Excellent resistance to pitting and crevice corrosion in chloride solutions Practical immunity to stress corrosion in NaCl environments High strength and toughness

Applications
Seawater heat exchangers Pulp bleaching plant washers, vats, press rolls and pipelines Scrubbers Chemical process tanks and pipelines Tall oil distillation columns and packing Reverse osmosis desalination equipment and pumps Offshore oil and gas production equipment

Chemical Composition, %
Min. Nickel 23.50 Chromium 20.00 Molybdenum 6.00 Carbon Nitrogen 0.18 Manganese Silicon Phosphorus Sulfur Copper Iron Remainder Max. 25.50 22.00 7.00 0.03 0.25 2.00 1.00 0.040 0.030 0.75

Specifications
UNS N08367 ASME Section VIII, Division 1 For external pressure use Fig. NFN-12 of Section II, Part D. Section III Division 1 Class 2 and 3 construction, Case N-438-2. ASME Section IX, P No. 45 NACE MR0175

AL-6XN
Mechanical Properties
Representative Tensile and Impact Properties, Plate
Ultimate Tensile 0.2% Yield Temp Strength, Strength, F psi psi -450 218,000 142,000 -320 196,000 107,000 -200 70 108,000 53,000 200 99,900 49,400 400 90,300 40,400 600 86,000 36,300 800 87,000 36,000 1000 83,600 33,900 *K1C, ksi inch Elonga- Charpy V-Notch tion in Toughness 2" % ft-lb 36 353 * 49 85 100 47 140 47 46 47 48 50

alloy (continued)

Physical Properties
Density lb/in3 0.291 Melting Range F 2410-2540 Modulus of Elasticity Dynamic, psi x 106 28.3 27.4 26.1 24.8 23.4 22.1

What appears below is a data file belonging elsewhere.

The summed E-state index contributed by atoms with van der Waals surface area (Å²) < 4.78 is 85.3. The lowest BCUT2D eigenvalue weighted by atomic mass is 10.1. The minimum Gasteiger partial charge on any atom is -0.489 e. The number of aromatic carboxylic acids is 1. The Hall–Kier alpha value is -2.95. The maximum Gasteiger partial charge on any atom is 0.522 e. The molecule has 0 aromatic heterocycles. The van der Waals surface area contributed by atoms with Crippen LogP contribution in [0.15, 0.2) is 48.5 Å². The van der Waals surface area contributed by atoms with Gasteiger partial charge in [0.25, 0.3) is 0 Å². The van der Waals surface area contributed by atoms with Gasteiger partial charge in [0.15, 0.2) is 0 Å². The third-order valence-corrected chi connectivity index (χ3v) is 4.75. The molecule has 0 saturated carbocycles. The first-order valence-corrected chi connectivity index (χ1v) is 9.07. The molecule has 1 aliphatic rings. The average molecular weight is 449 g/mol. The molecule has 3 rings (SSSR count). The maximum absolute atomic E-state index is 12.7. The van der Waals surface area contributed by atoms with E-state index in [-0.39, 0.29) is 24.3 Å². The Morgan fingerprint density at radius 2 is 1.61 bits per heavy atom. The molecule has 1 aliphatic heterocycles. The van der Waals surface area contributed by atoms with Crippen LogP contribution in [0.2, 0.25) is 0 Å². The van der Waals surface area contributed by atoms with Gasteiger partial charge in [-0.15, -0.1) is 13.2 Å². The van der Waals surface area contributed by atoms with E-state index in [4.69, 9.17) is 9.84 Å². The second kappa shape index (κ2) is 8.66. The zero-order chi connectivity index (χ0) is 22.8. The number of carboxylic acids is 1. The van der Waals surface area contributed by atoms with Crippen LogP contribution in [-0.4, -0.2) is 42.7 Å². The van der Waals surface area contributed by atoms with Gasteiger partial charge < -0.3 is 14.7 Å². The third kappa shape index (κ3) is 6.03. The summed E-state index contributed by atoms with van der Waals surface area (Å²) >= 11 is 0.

ASME Boiler and Pressure Vessel Code Section II D Maximum allowable design stresses, ksi, for welded construction Maximum Allowable Stress Values, ksi Welded pipe Plate forgings, & tube under bar, rod 3/16" wall 24.3 27.1 24.3 27.1 23.0 25.7 22.0 24.6 21.3 23.8 20.8 23.3 20.7 23.1 20.5 22.9 20.4 22.8 20.2 22.6 G5, G14 G5

Coefficient of Thermal Thermal Temp Expansion*, Conductivity -6 F in/inF x 10 Btuft/ft2hrF 70 6.7 200 7.9 7.5 300 8.3 8.1 400 8.4 8.7 600 8.6 10.0 700 8.7 10.6 800 8.8 11.2 1000 9.0 12.5 1200 9.3 13.9 * 70F to indicated temperature.

Temperature for Initiation of Crevice Corrosion in 10% Ferric Chloride.


Critical Crevice Corrosion Pitting Resistance Alloy Temp, F Equivalent (PRE) N 316L 27 23 825 27 30 317L 35 29 317LXN 68 34 RA2205 68 37 E-BRITE 75 29 G 86 43 AL-6XN 110 48 (PRE) N = % Cr + 3.3% Mo + 30% N

For Metal Temp Not Exceeding, F 100 200 300 400 500 600 650 700 750 800 NOTES:

Corrosion Rates in Boiling Organic Acids


mils per year Alloy 20% Acetic 45% Formic 10% Oxalic 304 0.1 48 48 316L 0.1 23 48 317LM 0.24 11 47 904L 0.6 7.7 27 AL-6XN 0.1 4.6 11 E-BRITE 0.1 2.6 2.8 Bulletin 203 contains detailed fabrication information.

* For welded pipe and tube, a joint efficiency factor of 0.85 must be applied.

Maximum Penetration (mm)

2 1.6 1.2 0.8 0.4 AL-6XN 0 0 254SMO 1.2 0.2 0.4 0.6 0.8 1 % Copper by Weight 25-6MO 1925hMo

Effect of Copper content on crevice corrosion attack of 6% Mo alloys in natural seawater after removal of the original mill surface.

RA2205